Ironically, 22 years from when my former so-called independence started, because of this film I am now interdependent with people. Everyone on this film and everyone around me have helped me grow and mature as a human being. They have helped me begin to love and learn from life again. Isn't that what it's all about?"


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Bud Clayman gets a boxing lesson


OC87 helps to explain the emotional pain someone like Clayman suffers from obsessing over poor judgments, inappropriate statements, and moments that would otherwise roll off a normal person's back. It is a film in which a grown man reacts to some situations like a child, dreads regressing from the progress he has made, and continually struggles to rejoin the human race.

While I salute Clayman's courage in using the documentary format as a form of therapy to produce a film of surprising intimacy, OC87 is not always easy to watch. Here's the trailer:



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In Penance, a short film by Ryan Gould, the audience meets a bitter middle-aged man who owns a small landscaping business. Caleb (Michael Cullen) has just landed himself in a heap of trouble.

After spending time in jail for an incident that may have been related to his son's untimely death, Caleb has struggled to win back a place in the community. When an autistic youth named Dennis (Raymond McAnally) answers Caleb's want ad for someone with experience mowing lawns, Caleb must cope with the signs and symptoms of Asperger's syndrome that can quickly overpower the young man.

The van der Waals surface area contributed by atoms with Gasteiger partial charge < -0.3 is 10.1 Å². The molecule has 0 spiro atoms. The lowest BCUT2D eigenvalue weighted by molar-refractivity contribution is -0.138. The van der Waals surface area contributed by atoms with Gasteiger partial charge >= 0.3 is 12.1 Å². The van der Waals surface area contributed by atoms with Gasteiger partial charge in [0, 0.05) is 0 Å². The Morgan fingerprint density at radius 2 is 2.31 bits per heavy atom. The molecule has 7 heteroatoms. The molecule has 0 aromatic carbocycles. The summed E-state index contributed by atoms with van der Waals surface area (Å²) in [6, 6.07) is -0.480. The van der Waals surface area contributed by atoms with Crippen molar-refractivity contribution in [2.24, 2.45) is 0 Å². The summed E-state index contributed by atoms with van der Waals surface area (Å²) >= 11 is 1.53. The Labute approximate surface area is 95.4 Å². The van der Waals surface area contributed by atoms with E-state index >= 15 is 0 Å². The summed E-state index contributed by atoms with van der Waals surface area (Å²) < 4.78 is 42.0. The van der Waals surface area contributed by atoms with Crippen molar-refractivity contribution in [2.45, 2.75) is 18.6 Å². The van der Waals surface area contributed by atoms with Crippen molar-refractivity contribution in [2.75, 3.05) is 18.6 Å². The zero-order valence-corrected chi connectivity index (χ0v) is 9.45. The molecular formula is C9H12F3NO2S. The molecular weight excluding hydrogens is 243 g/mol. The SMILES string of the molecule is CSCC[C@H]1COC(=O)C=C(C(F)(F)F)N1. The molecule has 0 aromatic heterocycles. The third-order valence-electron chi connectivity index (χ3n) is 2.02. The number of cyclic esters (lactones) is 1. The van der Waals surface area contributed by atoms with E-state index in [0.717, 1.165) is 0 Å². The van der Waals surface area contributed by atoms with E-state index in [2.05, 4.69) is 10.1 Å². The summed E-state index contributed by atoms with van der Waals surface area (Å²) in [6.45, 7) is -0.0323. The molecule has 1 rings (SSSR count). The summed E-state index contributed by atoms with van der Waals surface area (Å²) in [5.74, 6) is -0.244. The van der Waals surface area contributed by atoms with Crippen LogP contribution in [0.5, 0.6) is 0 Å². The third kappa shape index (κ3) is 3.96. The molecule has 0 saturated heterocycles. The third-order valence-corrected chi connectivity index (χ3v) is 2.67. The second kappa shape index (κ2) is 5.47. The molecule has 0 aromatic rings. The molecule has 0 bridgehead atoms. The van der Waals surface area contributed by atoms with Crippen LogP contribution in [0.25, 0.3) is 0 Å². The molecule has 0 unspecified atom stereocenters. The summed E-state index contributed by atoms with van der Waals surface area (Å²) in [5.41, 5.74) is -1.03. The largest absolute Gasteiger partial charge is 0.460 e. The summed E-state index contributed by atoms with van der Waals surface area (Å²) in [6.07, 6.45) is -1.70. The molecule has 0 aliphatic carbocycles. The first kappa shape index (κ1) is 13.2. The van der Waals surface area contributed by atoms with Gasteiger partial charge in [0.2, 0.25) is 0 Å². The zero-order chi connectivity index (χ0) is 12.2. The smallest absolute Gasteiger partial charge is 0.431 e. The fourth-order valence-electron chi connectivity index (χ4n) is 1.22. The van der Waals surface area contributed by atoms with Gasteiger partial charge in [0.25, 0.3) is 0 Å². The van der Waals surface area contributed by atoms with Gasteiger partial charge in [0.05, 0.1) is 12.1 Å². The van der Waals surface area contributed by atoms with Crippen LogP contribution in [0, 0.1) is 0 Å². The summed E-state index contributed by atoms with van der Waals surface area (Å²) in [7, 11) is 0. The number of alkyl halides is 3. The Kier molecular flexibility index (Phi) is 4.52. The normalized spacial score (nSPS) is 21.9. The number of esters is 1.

Caught between his own high levels of testosterone and Dennis's autistic behavior, Caleb tries to force Dennis to live up to his responsibilities. But it's not easy going for Caleb, who quickly loses his other assistant and gets grief from a neighborhood woman whom Dennis has crudely insulted. When Jimmy (Khan Bakyal) -- a young man whom Caleb suspects is a bad influence on Dennis -- continues to push the older man's buttons, all hell breaks loose.

Penance offers Cullen and McAnally some prime acting opportunities, even if it never clarifies which is the bigger problem: the young man's autism or the older man's inability to manage his anger. The dramatic tension is immeasurably enhanced by Malcolm Kirby, Jr.'s original score. Here's a sampling of scenes:



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Not every script in which a character has Asperger's is depressing. In an odd way, the behavioral syndrome can offer opportunities to create scenes of great poignancy and occasional comedy. For some people, making the first step toward connecting with another human being can be absolutely terrifying. On opening night of the 2010 San Francisco Fringe Festival, a 40-minute dramedy by George Pfirrmann entitled Arousal tackled this age-old dramatic situation from a new and erotically charged perspective.